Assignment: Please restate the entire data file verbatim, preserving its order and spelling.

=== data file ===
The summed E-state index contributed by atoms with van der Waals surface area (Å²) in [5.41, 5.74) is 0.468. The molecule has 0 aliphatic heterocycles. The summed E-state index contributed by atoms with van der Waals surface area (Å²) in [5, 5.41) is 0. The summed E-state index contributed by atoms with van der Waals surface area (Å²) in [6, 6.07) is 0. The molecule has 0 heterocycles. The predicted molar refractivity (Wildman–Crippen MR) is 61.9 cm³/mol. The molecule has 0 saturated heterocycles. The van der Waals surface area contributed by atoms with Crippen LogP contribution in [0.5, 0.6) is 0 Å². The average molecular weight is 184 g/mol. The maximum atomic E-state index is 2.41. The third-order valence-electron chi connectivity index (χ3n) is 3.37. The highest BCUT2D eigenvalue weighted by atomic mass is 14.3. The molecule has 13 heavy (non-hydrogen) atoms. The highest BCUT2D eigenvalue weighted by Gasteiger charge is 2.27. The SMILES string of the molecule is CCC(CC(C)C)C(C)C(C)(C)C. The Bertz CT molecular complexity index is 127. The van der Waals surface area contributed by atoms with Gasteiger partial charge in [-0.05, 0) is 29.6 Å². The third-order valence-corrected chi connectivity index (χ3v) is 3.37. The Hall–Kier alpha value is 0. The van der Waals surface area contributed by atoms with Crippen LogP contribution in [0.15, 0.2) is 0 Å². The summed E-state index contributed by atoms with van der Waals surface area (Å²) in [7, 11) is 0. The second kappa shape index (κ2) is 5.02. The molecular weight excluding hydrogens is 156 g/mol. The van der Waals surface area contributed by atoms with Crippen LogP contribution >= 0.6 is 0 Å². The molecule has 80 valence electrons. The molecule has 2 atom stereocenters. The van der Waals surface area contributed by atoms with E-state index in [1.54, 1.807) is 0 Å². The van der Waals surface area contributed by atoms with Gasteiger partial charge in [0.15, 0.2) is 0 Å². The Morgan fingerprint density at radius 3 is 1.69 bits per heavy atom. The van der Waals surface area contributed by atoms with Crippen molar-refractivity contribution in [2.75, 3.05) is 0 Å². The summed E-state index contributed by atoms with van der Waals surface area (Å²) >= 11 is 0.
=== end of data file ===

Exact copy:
The summed E-state index contributed by atoms with van der Waals surface area (Å²) in [5.41, 5.74) is 0.468. The molecule has 0 aliphatic heterocycles. The summed E-state index contributed by atoms with van der Waals surface area (Å²) in [5, 5.41) is 0. The summed E-state index contributed by atoms with van der Waals surface area (Å²) in [6, 6.07) is 0. The molecule has 0 heterocycles. The predicted molar refractivity (Wildman–Crippen MR) is 61.9 cm³/mol. The molecule has 0 saturated heterocycles. The van der Waals surface area contributed by atoms with Crippen LogP contribution in [0.5, 0.6) is 0 Å². The average molecular weight is 184 g/mol. The maximum atomic E-state index is 2.41. The third-order valence-electron chi connectivity index (χ3n) is 3.37. The highest BCUT2D eigenvalue weighted by atomic mass is 14.3. The molecule has 13 heavy (non-hydrogen) atoms. The highest BCUT2D eigenvalue weighted by Gasteiger charge is 2.27. The SMILES string of the molecule is CCC(CC(C)C)C(C)C(C)(C)C. The Bertz CT molecular complexity index is 127. The van der Waals surface area contributed by atoms with Gasteiger partial charge in [-0.05, 0) is 29.6 Å². The third-order valence-corrected chi connectivity index (χ3v) is 3.37. The Hall–Kier alpha value is 0. The van der Waals surface area contributed by atoms with Crippen LogP contribution in [0.15, 0.2) is 0 Å². The summed E-state index contributed by atoms with van der Waals surface area (Å²) in [7, 11) is 0. The second kappa shape index (κ2) is 5.02. The molecular weight excluding hydrogens is 156 g/mol. The van der Waals surface area contributed by atoms with Crippen LogP contribution >= 0.6 is 0 Å². The molecule has 80 valence electrons. The molecule has 2 atom stereocenters. The van der Waals surface area contributed by atoms with E-state index in [1.54, 1.807) is 0 Å². The van der Waals surface area contributed by atoms with Gasteiger partial charge in [0.15, 0.2) is 0 Å². The Morgan fingerprint density at radius 3 is 1.69 bits per heavy atom. The van der Waals surface area contributed by atoms with Crippen molar-refractivity contribution in [2.75, 3.05) is 0 Å². The summed E-state index contributed by atoms with van der Waals surface area (Å²) >= 11 is 0.